A New Zealand First spokesperson said on Monday the foundation had been in existence across several election cycles. “There has never been any suggestion that it is anything other than lawful,” she said.

Records uncovered in a Stuff investigation show a complex web that appears to be designed to hide donations to the NZ First Party via The New Zealand First Foundation.

This deliberate lack of transparency is particularly pertinent given the amount of money that is being handed out, some of it to companies, by the NZ First initiated Provincial Growth Fund.

Stuff has seen records for the foundation that suggest there have been breaches of the Electoral Act and that the foundation is being used to obscure political donations to the NZ First Party.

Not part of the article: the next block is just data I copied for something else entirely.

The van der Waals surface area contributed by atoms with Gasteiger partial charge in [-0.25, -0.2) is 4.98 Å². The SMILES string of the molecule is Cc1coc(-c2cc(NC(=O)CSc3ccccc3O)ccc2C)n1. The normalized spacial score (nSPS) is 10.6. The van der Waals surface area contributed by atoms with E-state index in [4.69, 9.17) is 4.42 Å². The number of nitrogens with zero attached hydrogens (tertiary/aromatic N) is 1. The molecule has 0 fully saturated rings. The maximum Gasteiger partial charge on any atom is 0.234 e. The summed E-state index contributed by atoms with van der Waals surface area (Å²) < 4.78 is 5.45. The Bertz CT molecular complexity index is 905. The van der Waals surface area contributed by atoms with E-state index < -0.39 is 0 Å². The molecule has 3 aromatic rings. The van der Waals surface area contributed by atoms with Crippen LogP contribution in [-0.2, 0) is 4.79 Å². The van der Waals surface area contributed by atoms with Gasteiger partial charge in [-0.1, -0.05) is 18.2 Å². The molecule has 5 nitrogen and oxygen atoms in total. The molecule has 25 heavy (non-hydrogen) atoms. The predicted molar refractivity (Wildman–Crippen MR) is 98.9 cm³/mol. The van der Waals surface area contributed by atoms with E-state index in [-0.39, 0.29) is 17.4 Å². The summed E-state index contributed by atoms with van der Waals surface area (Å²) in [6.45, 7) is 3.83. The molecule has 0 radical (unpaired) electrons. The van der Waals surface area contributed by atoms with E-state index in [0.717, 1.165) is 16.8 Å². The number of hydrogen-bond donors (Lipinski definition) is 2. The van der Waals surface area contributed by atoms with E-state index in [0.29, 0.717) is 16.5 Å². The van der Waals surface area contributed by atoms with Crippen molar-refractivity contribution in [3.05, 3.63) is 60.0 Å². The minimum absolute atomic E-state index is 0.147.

Donors to the foundation are primary industry leaders, wealthy investors and multi-millionaires.

One legal commentator, public law expert Graeme Edgeler who also saw the records, believes there would be different consequences under the Electoral Act depending on whether the party and foundation are separate entities or connected.

In either scenario, Edgeler concluded the Electoral Act had likely been broken.

“If the foundation and party are separate, it is likely a corrupt or illegal practice occurred because donations from the foundation were not declared,” he said.

“If the foundation is part of NZ First, then the party secretary has likely committed offences around declaring donations or failing to keep records.

“If some donors were under the impression they were donating to the NZ First political party when making payments to the foundation, then there are possible breaches of the Electoral Act relating to party donations and ensuring proper records.”

Most credits into the foundation account have ‘donation’ in the description. Stuff has also seen receipts provided to donors for payments received.